I had lunch the other day with a colleague. She mentioned that she and some other women were going through a workbook entitled, Navigating a Life Interrupted. The series led the reader through a parallel comparison of the biblical figure, Jonah, and our lives today. The term, Life Interrupted, instantly resonated in my soul as a great way to describe many of the experiences of life. Think about it: How many times have you been on a “road” to some ideal, some expectation, some hope, dream, plan—you name it—and you find your road blocked. Impassable. Go another way. Turn around. Something other than, mission accomplished. You have been there haven’t you? We all have. To not have your road blocked in some way, as you travel through life, is to not have lived more than a day. Yet, I am so surprised when it happens, as if something strange were happening to me, and me only. We have all felt like a helpless victim at some point of the Life Interrupted journey.
Here is a quote from Navigating a Life Interrupted forwarded to me by my daughter, “Interruptions are not limited to huge, horrible things. In fact, they can be rather minor by comparisons. Car trouble. Chicken pox. A funny, spoiled smell in the meat you’d set out to cook for dinner. Still, it’s caught you by surprise. You weren’t expecting it. You were traveling along with your list of to-dos in mind, fully knowing what the day held when something just crept up out of nowhere and caught you off guard. Suddenly your schedule is shot to pieces, along with all your preset notions on what it would take to get everything done. You’ve been blindsided, forced to deal with a new wrinkle, a new obstacle to navigate around.”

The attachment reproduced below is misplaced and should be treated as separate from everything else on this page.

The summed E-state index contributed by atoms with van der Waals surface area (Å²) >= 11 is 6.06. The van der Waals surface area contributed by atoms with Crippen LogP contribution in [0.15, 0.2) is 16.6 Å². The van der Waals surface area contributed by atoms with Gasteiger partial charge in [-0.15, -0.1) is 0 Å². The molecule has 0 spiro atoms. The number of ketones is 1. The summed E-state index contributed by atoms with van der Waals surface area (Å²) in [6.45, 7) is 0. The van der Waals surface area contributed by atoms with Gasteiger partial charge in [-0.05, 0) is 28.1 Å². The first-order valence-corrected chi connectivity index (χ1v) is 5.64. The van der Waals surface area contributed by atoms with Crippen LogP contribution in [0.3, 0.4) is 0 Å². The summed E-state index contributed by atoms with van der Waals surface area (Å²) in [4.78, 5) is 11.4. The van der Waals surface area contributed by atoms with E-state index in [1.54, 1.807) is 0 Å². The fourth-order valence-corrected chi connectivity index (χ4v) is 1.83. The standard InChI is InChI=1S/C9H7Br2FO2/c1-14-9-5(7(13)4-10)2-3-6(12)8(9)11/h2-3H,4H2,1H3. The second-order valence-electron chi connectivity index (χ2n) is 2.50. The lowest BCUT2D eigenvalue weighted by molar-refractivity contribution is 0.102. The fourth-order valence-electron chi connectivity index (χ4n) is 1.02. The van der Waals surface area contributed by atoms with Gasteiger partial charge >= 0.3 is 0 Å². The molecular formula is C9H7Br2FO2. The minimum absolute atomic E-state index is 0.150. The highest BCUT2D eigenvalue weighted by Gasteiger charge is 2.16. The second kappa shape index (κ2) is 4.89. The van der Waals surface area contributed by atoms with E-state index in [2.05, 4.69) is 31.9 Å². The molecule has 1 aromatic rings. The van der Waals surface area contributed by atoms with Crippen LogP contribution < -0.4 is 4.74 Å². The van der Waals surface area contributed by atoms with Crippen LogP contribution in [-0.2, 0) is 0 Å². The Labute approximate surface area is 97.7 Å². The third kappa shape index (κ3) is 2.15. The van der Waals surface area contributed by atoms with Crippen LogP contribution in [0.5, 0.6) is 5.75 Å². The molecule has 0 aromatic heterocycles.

So, what are we to (1) learn from these life interruptions, and (2) what do we do with them?
The answer to those two points will correlate with who and what is the source of your hope. This refers to the existential issue of what is your definition of the meaning of life. If all your paths lead to you (you are the center of your universe), and if you are fully in charge of your life, then you are the only one who makes interruptions. But if you have lived long enough, and been observant enough, you have noticed that bad things happen to good people, as do good things happen to bad people. You are forced to face the reality that someone/something exists beyond our control. If you believe in a sovereign God (One who is ultimately in charge of this cosmos), then you recognize that He may be causing—or allowing—things to happen that do not always make sense. And, happenings that I feel may be in my way, or, life interruptions.
I adhere to a conviction that I have the freedom to hold things tightly, but I will need to do so with an open grasp. I do make plans, I do set out with a specific direction for the day, or for that matter, for life, but I am keenly aware that “stuff” happens, which may interrupt my plans. Another quote from the book that speaks to this, “we’ve all seen our Plan A’s take a backseat to other realities—realities we just don’t want to accept or live through. Yet here they are. This is our life. We can run but we can’t hide.”
Peace is found in embracing these life interruptions, and, if applicable, learning from them.
We are all on a learning journey. Sometimes the lessons along that journey are small, sometimes large. But whatever the scale, to learn from them, and make the necessary changes to our life, will result in more peace. To insist that they never happen will set us up for constant frustration. As a patient once said, “you can be right, or you can be happy, but you can’t be both.” Control what you can, and release your grip on the stuff you can’t control.
Seek to better know the One who has His hand on the controls.